We at Catherine Cook School are shocked and disappointed that National Review would allow Frederick Hess and Grant Addison’s article, “Classes of Kindergarteners” (October 15), to be printed without contacting the school about why we teach an Equality Unit.
The emails and conversations referenced in the article are cited without context, attribution, or request for comment. The authors show no understanding of the widely accepted work of Jerome Bruner, an influential cognitive psychologist, who asserts that instruction must be concerned with authentic experiences. The article fails to acknowledge that these teachers present their work on teaching equality to five-year-olds in national and regional conferences. The authors suggest that the work is too complex for kindergarten teachers to deliver and for five-year-olds to comprehend. Here at Catherine Cook, we believe in teachers and their ability to present even the most complicated issues of the day in developmentally appropriate ways.
We teach an Equality Unit to kindergartners that is age-appropriate. National Review readers may refer to early-childhood research and practice from Kristin Shutts, Lynn Liben, Louise Derman-Sparks, and Patricia Ramsey that support this kind of work. Decades of research reveals that children are aware of racial and other differences at an early age and studies how children interpret adults’ silence about these issues. Notably, research also stresses the importance of honest discussions about these issues with young children to reduce prejudice. With these goals in mind, the article’s reference to implicit bias is irrelevant.
This curriculum aims to help young children truly see and value one another as equals. The Equality Unit does not promote a single perspective, but gives children multiple viewpoints on which to reflect and think critically (anyone who has negotiated bedtime with a five-year-old knows that they are capable of critical thinking). Another aim of this unit is to support young children in using their voices to stand up for fairness.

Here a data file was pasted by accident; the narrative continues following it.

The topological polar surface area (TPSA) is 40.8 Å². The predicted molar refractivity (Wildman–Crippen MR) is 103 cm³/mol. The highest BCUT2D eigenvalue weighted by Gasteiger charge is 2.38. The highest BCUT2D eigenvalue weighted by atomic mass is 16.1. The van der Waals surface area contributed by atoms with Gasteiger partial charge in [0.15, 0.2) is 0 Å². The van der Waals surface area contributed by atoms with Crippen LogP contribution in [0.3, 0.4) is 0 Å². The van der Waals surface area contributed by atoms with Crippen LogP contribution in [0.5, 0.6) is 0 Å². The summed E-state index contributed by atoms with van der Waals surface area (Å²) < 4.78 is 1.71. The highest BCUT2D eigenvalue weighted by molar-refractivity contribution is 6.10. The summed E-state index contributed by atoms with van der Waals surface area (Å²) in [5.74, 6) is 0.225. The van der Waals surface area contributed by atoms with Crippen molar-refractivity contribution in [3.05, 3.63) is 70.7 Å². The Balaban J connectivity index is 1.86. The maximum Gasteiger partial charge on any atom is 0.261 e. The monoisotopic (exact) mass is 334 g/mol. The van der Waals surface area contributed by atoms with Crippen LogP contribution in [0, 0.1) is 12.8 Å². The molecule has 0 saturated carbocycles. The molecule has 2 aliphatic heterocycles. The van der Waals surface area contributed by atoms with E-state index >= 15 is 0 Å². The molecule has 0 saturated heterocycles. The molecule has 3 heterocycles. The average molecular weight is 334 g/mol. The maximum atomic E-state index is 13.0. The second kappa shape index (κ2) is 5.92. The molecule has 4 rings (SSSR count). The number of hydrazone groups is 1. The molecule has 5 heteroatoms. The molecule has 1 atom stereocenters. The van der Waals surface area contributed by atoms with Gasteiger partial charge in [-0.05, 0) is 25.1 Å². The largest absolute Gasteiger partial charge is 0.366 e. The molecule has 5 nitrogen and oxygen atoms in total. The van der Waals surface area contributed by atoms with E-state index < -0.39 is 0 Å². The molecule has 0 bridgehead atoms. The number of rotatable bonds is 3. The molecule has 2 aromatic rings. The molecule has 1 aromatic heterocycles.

It is difficult for us to understand why Mr. Hess and Mr. Addison would choose to insult the intelligence not only of our bright and curious kindergartners, but also of our thoughtful and experienced teachers.
Michael B. Roberts
Head of School, Catherine Cook School
Frederick M. Hess & Grant Addison respond: We thank Mr. Roberts for his energetic response but fear it suggests he hasn’t learned anything from this controversy. Given that the description of goings-on at Catherine Cook was mostly assembled from documentary evidence (newsletters, emails, etc.), Mr. Roberts can’t make a case that the account is inaccurate. He might have responded, “It never occurred to us that our well-meaning efforts might come across as dogmatic or that some of our families might feel intimidated and brushed aside. While we didn’t like the article, we can use it as a reminder that we must do more to respect all of our families and tackle these sensitive issues with proper care.”
Instead, Mr. Roberts chooses to double down on high-handed dismissiveness. The assertion that Catherine Cook’s teachers deemed these lessons appropriate for kindergarteners is not a defense, but an illustration of the problem. The fact that Catherine Cook’s teachers may have presented this pedagogy at conferences is not a defense but, as we suggest in the article, an indictment of just how many activist educators have allowed agendas to warp their professional discernment.
Rather than ask why some of his families might be so fearful of repercussions that they have given up on internal conversation in order to contact us, Mr. Roberts finally suggests that our piece constitutes an attack on the school’s “bright and curious kindergartners.” If that weren’t such a textbook example of educators’ using innocents to advance personal agendas, it would be quietly funny. Instead, it’s just disquieting.